Zadvydas v. Davis Summary

  • Last updated on November 10, 2022

In cases in which no country is willing to accept a noncitizen who is under order of deportation, the controversial Zadvydas decision restricted the length of time of detentions, except when the government can demonstrate aggravating circumstances that require additional detention.

A resident alien in the United States, Kestutis Zadvydas had been born to Lithuanian immigrantsLithuanian parents in a German camp for displaced persons. However, after he acquired a long criminal record, the Immigration and Naturalization Service (INS) ordered his deportation. Both Germany and Lithuania refused to admit him because he was not a citizen of either country, and no other country could be found to accept him. According to applicable U.S. law, following a final deportation order, an alien was to be held in custody for a period of up to ninety days. If the alien was still in the country after the removal period had expired, INS personnel would conduct an administrative review to decide between further detention or supervised release.[c]Zadvydas v. DavisDeportation;Zadvydas v. DavisNoncitizens;detention of[c]Zadvydas v. DavisDeportation;Zadvydas v. DavisNoncitizens;detentionof[cat]COURT CASES;Zadvydas v. Davis[cat]DEPORTATION;Zadvydas v. Davis

After Zadvydas’s custody had lasted longer than ninety days, he petitioned a U.S. district court for a writ of habeas corpus. The court ruled in Zadvydas’s favor, based on the theory that the government would never deport him, thereby resulting in permanent confinement without a criminal trial, which violated constitutional requirements of due process. The court of appeals, however, reversed the decision, based on the theory that an eventual deportation was not impossible, thereby providing a rationale for continuing the administrative detention.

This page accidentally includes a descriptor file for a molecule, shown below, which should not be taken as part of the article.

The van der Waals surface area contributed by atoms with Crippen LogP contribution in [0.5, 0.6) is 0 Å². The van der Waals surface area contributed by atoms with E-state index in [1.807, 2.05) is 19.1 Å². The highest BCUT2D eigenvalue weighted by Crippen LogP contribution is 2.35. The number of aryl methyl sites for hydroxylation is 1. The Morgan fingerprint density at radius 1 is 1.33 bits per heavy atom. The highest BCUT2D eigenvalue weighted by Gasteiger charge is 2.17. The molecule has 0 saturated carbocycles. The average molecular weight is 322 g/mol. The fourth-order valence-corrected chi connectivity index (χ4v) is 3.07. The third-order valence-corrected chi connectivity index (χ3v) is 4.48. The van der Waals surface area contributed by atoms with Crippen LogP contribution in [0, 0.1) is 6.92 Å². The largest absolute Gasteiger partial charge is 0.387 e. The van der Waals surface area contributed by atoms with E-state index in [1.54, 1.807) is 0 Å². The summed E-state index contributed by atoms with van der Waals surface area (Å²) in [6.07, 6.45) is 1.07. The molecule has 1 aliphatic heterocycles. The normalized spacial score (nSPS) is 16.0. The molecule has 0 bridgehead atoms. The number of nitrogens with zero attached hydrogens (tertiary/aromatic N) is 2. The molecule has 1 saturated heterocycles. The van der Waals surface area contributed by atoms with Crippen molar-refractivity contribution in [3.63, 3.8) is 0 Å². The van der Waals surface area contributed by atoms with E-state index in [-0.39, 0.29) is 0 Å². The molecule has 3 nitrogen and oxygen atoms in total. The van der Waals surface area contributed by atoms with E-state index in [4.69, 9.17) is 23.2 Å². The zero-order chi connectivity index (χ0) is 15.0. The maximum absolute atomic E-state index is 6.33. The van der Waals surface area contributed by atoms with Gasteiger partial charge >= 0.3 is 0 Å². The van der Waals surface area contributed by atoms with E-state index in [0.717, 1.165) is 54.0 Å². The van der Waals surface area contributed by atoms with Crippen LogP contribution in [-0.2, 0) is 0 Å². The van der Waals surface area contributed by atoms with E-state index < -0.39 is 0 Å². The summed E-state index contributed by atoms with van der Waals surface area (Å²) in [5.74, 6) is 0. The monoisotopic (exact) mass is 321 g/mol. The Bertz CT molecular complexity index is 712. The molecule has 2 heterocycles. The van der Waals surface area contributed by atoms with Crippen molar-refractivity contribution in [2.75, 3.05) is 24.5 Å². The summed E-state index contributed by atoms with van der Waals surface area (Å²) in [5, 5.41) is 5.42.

In a 5-4 opinion, the U.S. Supreme Court held that the “the statute, read in light of the U.S. Constitution’s demands, limits an alien’s post-removal-period detention to a period reasonably necessary to bring about that alien’s removal from the United States.” Writing the opinion for the Court, Justice Breyer, Stephen G.Stephen G. Breyer explained that since indefinite detention of aliens without trials would raise serious constitutional objections, the federal courts were obligated to construe the statute as containing an “implicit reasonable time limitation.”

Although deportation proceedings were “civil and assumed to be nonpunitive,” the government’s two justifications did not appear adequate to an indefinite civil detention. First, the possibility of flight appeared weak, since no country wanted to accept Zadvydas; second, the use of preventive detention to protect the community was only allowed for individuals judged to be especially dangerous. Balancing Zadvydas’s “liberty interests” with the risk of his committing crimes, Breyer wrote that the INS could detain him for an additional six months, after which it would have to demonstrate strong proof to justify further detention.

Justices Scalia, AntoninAntonin Scalia and Kennedy, AnthonyAnthony Kennedy both expressed strong dissenting opinions. They argued that Justice Breyer had misread the relevant statute, and also that he had failed to give adequate consideration to several precedents, especially [c]Shaughnessy v. United States ex rel. MezeiShaughnessy v. United States ex rel. Mezei (1953), which appeared to put no time limit for detaining an alien under an order of detention. Describing the majority opinion as a claim for the “right of release into this country by an individual who concededly has no legal right to be here,” Scalia declared, “There is no such constitutional right.”[c]Zadvydas v. DavisDeportation;Zadvydas v. DavisNoncitizens;detention of

Further Reading
  • Kanstroom, Daniel. Deportation Nation: Outsiders in American History. Cambridge, Mass.: Harvard University Press, 2007.
  • Welch, Michael. Detained: Immigration Law and the Expanding I.N.S. Jail Complex. Chicago: University of Chicago Press, 2002.

Congress, U.S.

Constitution, U.S.


Supreme Court, U.S.

Categories: History